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Energies | Renewable energies | Bioenergy | Biofuel | Biohydrogen | Microalgae | Photosynthesis


Photoynthesis and hydrogen production


Published on 7 July 2015

​Photosynthesis is a highly regulated biological process converting solar energy and atmospheric carbon dioxide into biomass. Our research aims at understanding regulatory mechanisms of photosynthesis towards a domestication of this process for an optimized production of biomass or energy-rich compounds (hydrogen, starch, lipids…). Researches are mainly performed on the model microalga Chlamydomonas reinhardtii.​

Regulation of photosynthesis

Forward genetic approaches based on high-throughput mutant screening are developed to identify mutants affected in novel regulatory mechanisms of photosynthesis. Different screening procuderes based on chlorophyll fluorescence measurements or on the ability to store reserve compounds have been set-up in the laboratory. Phenotypical mutant analysis based on multidisciplinary approaches are performed to determine the physiological function of genes of interest.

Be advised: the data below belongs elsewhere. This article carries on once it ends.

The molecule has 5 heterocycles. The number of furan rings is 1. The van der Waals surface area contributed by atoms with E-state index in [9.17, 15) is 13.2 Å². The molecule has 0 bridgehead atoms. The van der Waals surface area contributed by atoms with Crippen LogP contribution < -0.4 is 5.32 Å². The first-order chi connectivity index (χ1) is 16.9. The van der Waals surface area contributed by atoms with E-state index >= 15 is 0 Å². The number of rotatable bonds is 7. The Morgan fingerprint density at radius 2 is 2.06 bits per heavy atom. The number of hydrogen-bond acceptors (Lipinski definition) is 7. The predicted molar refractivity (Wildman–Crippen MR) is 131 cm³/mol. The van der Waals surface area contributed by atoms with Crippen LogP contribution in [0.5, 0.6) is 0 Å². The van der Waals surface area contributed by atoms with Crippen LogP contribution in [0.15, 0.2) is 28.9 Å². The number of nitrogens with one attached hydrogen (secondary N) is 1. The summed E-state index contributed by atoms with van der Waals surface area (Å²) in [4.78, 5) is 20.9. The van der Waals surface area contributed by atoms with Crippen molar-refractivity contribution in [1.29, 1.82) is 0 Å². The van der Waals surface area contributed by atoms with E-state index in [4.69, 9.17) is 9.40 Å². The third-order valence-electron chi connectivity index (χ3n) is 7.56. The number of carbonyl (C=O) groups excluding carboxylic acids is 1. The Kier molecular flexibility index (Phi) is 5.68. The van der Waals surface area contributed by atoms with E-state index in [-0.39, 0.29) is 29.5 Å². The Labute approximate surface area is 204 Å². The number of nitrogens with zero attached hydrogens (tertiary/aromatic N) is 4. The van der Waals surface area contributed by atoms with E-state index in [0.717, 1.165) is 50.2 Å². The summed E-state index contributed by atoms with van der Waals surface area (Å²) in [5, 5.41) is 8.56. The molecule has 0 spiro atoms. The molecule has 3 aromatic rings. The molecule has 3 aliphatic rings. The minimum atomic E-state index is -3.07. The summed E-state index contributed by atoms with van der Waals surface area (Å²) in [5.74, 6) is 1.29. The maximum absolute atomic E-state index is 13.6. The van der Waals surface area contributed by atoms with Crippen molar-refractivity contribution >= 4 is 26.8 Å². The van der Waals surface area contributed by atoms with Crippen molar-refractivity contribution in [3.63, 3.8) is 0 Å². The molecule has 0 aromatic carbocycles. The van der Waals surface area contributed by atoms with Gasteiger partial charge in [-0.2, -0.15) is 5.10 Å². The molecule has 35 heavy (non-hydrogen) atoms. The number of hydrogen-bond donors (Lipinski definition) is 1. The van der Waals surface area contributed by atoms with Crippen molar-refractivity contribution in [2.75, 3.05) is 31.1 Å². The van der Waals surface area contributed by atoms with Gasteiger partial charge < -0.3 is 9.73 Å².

Hydrogen photoproduction

Some microalgal species such as Chlamydomonas reinhardtii have the property to produce hydrogen in the light thanks to a hydrogenase enzyme interacting with the photosynthetic electron transport chain. In nature, hydrogen photo-production is a transient mechanism used to evacuate the excess of reducing power. Our researches aim at understanding electron transfer pathways of hydrogen photo-production, their regulations and limitations, towards developing biotechnological applications.